In the April Issue:

The numbers do not lie.


There are 5.2 million woman-owned businesses in the United States. Millions of women are taking charge and becoming their own bosses. While this may seem like a victory worthy of celebration (and it is!), the math spells out a different story. 


Let’s look at the numbers:


85% of women-owned businesses get stuck earning $99,999 per year (or less) in annual revenue. After paying operating expenses, payroll expenses, taxes, not to mention your own salary, $99,999 doesn’t stretch very far. [IRS/US Census data]


On average, self-employed women earn 28% less compared to a man for doing the exact same type of work. Main reason? Because they are not charging enough. [Women in the Workforce Report]


1 in 5 new U.S. businesses shut down within the first year. Why? Because they are not generating enough money to survive. [U.S. Bureau of Labor Statistics]

What do these numbers indicate? A grim situation. Millions of women are struggling. Overworking. Underearning. Zero profit margin or worse, a negative margin. 


While things may look hashtag #Blessed on Instagram, financially, many women feel like an embarrassing failure. Self-employed women feel tremendous shame about money—not making enough, not having enough—but don’t know how to turn the situation around, or feel incapable of doing so.


All of this could be different for women if we simply charged more for our services. Period. End of sentence. 


So, why then, do women often undercharge?


1. Women have been conditioned to believe that we are bad at math, and this conditioning prevents us from doing the math in our businesses to determine exactly how much we must charge in order to be profitable. 


2. Society has convinced women that we are terrible at managing money. This false narrative forces many of us to outsource the management of our money to the men in our lives - husband, father, male accountant - and in doing so, we give away our financial power.


3. Women tend to wrap our self worth into the numbers. If our business is not doing well, or if there is not enough money coming in, we must be terrible human beings. This causes women to grossly undercharge in an attempt to avoid feelings of worthlessness.


4. Women struggle with imposter syndrome. We often feel as though other women are better, smarter, and more qualified than we are, so we do not believe that we can charge as much or more than our competitors. For this reason, women are trapped in a vicious cycle of under charging. 


5. Women are people pleasers, and we are afraid that if we charge “too much,” people won’t like us. So in an attempt to please everyone - which is actually impossible - we price our services too low.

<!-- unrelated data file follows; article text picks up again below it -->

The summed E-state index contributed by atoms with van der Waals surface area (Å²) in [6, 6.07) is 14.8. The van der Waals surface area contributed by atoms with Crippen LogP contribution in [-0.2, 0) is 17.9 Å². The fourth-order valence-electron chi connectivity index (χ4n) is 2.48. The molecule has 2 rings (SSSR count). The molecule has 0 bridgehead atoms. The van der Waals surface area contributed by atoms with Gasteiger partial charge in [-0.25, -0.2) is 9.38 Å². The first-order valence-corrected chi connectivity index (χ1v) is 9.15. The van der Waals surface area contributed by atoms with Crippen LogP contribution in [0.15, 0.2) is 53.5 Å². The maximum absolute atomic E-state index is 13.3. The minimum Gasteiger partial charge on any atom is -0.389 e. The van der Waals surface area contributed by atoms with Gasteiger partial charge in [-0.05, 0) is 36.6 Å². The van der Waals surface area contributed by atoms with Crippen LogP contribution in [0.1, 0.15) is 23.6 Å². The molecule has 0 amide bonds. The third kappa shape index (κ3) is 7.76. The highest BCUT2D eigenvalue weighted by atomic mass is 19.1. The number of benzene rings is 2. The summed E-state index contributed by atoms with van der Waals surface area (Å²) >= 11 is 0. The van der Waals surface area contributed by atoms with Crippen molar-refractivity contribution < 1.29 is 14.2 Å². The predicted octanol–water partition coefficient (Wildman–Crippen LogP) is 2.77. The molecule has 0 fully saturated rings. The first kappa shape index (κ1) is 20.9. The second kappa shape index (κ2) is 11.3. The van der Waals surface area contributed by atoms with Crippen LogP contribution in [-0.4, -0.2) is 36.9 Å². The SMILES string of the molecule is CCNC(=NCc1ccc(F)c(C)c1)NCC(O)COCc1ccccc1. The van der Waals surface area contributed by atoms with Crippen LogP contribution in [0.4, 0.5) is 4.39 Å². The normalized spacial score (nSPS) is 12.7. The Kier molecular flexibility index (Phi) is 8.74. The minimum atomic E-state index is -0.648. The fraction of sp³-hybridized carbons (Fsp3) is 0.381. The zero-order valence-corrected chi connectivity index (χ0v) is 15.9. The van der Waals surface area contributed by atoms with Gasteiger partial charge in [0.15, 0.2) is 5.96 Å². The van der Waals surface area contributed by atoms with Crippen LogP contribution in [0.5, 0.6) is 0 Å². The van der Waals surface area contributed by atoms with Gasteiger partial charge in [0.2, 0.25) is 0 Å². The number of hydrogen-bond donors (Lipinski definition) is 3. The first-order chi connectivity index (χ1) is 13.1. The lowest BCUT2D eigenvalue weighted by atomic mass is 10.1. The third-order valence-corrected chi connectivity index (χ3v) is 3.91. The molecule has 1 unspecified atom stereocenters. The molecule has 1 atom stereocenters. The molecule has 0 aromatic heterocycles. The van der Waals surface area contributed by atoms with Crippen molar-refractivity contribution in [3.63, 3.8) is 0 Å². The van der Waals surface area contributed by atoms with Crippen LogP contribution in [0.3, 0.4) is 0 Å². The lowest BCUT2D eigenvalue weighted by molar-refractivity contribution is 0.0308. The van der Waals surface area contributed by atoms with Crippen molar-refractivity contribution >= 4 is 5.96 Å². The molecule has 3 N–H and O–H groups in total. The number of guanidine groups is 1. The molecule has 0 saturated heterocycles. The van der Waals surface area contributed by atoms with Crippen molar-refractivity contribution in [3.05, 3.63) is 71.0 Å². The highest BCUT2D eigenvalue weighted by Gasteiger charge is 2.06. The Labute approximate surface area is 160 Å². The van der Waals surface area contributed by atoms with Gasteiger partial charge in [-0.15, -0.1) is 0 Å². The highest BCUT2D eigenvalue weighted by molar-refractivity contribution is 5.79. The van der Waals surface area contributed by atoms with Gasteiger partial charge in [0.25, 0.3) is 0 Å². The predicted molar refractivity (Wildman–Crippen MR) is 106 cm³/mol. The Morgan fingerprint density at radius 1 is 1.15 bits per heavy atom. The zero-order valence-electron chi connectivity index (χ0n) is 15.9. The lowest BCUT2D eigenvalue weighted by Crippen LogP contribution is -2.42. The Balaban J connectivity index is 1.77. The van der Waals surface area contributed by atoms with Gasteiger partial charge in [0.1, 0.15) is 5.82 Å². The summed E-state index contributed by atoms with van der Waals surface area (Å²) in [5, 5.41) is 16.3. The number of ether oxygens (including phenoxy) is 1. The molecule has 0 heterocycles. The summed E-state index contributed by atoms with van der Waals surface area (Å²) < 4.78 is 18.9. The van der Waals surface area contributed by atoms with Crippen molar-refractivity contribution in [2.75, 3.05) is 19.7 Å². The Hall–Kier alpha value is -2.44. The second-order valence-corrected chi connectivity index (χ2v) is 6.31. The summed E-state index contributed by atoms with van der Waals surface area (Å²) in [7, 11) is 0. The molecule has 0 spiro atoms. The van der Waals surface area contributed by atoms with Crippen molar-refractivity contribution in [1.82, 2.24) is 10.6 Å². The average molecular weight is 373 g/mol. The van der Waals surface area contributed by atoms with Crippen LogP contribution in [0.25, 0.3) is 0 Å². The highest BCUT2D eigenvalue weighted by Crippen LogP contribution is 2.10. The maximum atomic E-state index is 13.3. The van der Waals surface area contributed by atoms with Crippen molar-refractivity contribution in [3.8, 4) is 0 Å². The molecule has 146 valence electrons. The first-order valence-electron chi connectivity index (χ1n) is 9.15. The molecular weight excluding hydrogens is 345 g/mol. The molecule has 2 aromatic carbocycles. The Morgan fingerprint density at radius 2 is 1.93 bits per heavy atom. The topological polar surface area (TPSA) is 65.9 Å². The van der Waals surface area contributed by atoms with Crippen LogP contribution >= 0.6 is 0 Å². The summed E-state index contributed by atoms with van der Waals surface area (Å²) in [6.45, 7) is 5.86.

Despite all of this, there is a solution, and that solution is MATH! Numbers never lie! They always tell the truth. 2 + 2 will always be 4. That will never change, so there is a lot of reliability in numbers!


Numbers are also unemotional. They don’t care if you’re having a bad day or “just not feeling it.” The numbers are what they are, and there is so much comfort in that. 


When women decide to do the math and allow the numbers to tell us exactly how much we need to charge in order to be profitable, everything changes! 


To learn more about how you can do the math in your business, and why you absolutely must, visit where you can download a free sample of the introduction to my new book, “Give Yourself a Raise: The Mindset and Math You Need to Get to Your First Million.”




Erin B. Haag is the founder of Pricing Overhaul™, a company that teaches self-employed women how to overhaul their pricing, and make more money than they ever dreamed possible.


Prior to starting Pricing Overhaul™, Erin founded a successful Pilates and Yoga studio in Palm Beach, Florida—which she ran for several years before selling the company for 40x her original investment. Erin brings 20 years of experience to her clients. From calculating your revenue, expenses, owner’s salary, profit margin, and beyond, Erin loves crunching the numbers to determine exactly what you need to charge. Her motto is “trust the math” because the numbers never lie.


Prior to becoming an entrepreneur, Erin worked for several top businesses in the health, wellness, spa, and beauty industries. Her resume includes Area Supervisor for LA Weight Loss, Call Center Manager for Ideal Image, Corporate Sales Trainer for SLEEK Medspa & Surgical, QVC Spokeswoman for Britesmile, and Regional Director & Teacher Trainer for Power Pilates. Working for these multi-million dollar brands taught Erin what to do (and what not to do) if you want to run a profitable business, and she passes along her knowledge to each client that she serves.


When she’s not working, Erin loves soaking in her bathtub, attending French lessons, and planning her next family vacation. She lives in Florida with her husband, two daughters, and golden retriever, Lulu.


Erin is available for speaking engagements, media appearances, and top-shelf margaritas. 


Connect with Erin HERE!

Read the full April issue of SHEcorporated Magazine HERE 

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